The Pirates selected Mitch Keller in the second round of the 2014 draft out of the Iowa high school ranks. Keller emerged as a strong prep prospect when his fastball jumped nearly ten miles an hour between his junior and senior years. The Pirates signed Keller for an over-slot bonus of $1,000,000 to buy him out of his commitment to the University of North Carolina.
Keller was billed as the future head of the Pirates rotation immediately as he entered the organization due to his projectable six-foot-three frame and easy velocity. The fastball was a plus pitch that not only generated plenty of swings and misses from Gulf Coast League bats, but also generated groundballs. The two secondaries both projected as plus pitches, but the curveball was noticeably ahead of the changeup at this time.
A bout of forearm tightness limited him to only 19.2 walk filled innings in 2015, but he’s avoided serious injuries since as he’s made at least 23 starts in every season since. He started the Futures Game in 2018 for the U.S. squad, but overall had an underwhelming season as his walk per nine numbers jumped above 3.00 for the full season. There’s some speculation that Keller was focusing on developing his changeup during this time and throwing the pitch more than he would traditionally like.
Some shine has come off Keller in the last year and a half or so, as he’s no longer viewed as a potential ace. He still is viewed as a long term rotation piece for the Pirates, and the best case seems to be that of a number three starter going forward. He doesn’t miss enough bats and that changeup never developed as much as hoped to be a front line starter, but he does have the frame to be an innings eater in an era where those are becoming more rare. Keller has struck out 56 hitters in 47 innings at Triple-A Indianapolis this season while walking 20. His ERA is currently at 3.45.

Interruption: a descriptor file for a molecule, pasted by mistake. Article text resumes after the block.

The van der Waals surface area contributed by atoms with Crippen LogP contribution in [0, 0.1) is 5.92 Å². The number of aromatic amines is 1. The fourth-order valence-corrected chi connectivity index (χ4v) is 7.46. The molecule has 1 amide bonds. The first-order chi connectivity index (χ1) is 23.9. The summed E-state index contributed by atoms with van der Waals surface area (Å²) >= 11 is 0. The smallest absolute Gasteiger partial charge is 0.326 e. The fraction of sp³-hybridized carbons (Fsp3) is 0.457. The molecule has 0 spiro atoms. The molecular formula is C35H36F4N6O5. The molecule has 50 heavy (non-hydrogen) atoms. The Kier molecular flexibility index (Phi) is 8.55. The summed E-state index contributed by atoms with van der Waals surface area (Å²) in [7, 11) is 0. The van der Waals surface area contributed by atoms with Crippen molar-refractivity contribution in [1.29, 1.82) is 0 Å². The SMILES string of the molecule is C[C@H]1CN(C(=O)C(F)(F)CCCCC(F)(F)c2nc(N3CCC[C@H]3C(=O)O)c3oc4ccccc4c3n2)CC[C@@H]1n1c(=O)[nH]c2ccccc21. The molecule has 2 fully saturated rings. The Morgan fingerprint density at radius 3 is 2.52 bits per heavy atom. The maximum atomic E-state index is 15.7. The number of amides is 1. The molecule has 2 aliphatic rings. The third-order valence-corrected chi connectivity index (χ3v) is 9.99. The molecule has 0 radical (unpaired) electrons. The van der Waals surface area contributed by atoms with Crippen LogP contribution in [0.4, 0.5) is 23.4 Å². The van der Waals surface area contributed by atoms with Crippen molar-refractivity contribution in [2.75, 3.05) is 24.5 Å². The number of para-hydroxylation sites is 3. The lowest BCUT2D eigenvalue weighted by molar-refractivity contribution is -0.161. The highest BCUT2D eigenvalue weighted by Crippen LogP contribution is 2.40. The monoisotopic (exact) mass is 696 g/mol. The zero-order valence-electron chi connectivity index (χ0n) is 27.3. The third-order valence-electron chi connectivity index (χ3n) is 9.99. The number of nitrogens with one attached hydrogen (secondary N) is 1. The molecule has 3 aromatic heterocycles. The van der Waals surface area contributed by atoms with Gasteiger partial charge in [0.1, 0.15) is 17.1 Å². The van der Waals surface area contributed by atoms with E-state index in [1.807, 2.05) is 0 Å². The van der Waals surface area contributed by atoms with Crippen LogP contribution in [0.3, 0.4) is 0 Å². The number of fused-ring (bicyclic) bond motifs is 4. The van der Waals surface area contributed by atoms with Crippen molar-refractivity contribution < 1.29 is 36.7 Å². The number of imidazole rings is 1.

Fastball (60 Present/60 Future): Keller’s fastball is his best pitch, and it generates plus grades due its velocity and his ability to command the pitch in the strike zone. The fastball sits 94-96 and can touch 99 when he reaches back for more. It’s an easy delivery and the velocity looks almost effortless at times. It has good sink and run, and generates groundballs at a high rate. The pitch is more of a sinker than a true 4-seamer, but he’s working more with a true 4-seamer that he can use up in the zone. He has a heavy sinker/4-seam approach; look for him to throw the pitch around 65-70% of the time.
Curveball (55 Present/60 Future): This is the pitch that Keller relies on to get a majority of his swing and misses. It’s been classified as more of an 11-to-5 break but it does have tremendous depth. It’s an above average pitch with a chance to be plus if the command improves.
Change (40 Present/45 Future): Keller’s changeup never developed as well as hoped, and will still ultimately decide how high he climbs in the rotation. The pitch at present comes out too firm and doesn’t offer enough of a separation in velocity from his fastball as you might hope for, but it does have good sink and is used to get groundballs when it’s going well. Even if it improves to a below average pitch Keller can use it to keep left-handed hitters honest.
Conclusion: Keller made his Major League debut against the Reds in Great American Ballpark on Memorial Day and was greeted quite rudely with a six-run first inning by the Reds. Keller’s command was shaky and he was clearly battling with nerves, but he did settle in as he struck out seven of his last 11 batters faced in his four innings of work. He was sent back to Triple-A after the game but will be back soon. He’s worth rostering in all 15-teamers when he comes back up, and is likely just a streamer in 12-teamers for now.